An Ohio appeals court has ruled that an employee who quits to have a child and isn’t otherwise eligible for
Recent case: Ebony McMichael took a job with a small law firm and became pregnant. She was informed that the firm would not provide maternity leave and therefore she quit the day she went into labor. Later, she applied for unemployment compensation.
But the court said she wasn’t eligible because she had quit for personal reasons. (Robey v. McMichael, No. 92766, Court of Appeals of Ohio, 2009)
Final note: Because the firm had fewer than four employees, McMichael wasn’t eligible for maternity leave under Ohio state law. If she were covered and then didn’t return after her leave, she also would not have been entitled to unemployment benefits unless her employer terminated her.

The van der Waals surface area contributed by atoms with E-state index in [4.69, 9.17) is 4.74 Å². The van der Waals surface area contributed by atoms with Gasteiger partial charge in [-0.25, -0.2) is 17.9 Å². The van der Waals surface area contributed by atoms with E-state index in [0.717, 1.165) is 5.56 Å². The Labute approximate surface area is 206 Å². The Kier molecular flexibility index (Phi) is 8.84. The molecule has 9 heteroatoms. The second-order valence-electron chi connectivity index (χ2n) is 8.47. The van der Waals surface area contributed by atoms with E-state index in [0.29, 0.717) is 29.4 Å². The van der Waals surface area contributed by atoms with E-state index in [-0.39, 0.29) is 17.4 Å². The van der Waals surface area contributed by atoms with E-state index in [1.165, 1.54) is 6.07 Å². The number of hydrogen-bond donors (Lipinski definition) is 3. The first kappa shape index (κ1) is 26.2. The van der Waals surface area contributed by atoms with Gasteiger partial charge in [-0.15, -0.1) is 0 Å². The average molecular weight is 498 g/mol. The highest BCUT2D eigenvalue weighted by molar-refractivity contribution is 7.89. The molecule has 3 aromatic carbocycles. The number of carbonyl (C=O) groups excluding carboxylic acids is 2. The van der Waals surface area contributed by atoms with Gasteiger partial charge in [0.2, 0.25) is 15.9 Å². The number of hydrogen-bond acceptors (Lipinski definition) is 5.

- How to Fire an Employee the Legal Way: 6 Termination Guidelines
- Wellness programs: Does your health-risk questionnaire violate the new genetic-bias law?
- Track mailing, receipt of any benefits-Change notification
- Holding employee's final paycheck to recoup company property
- 8 ways to cut costs with strategic work/life & flex benefits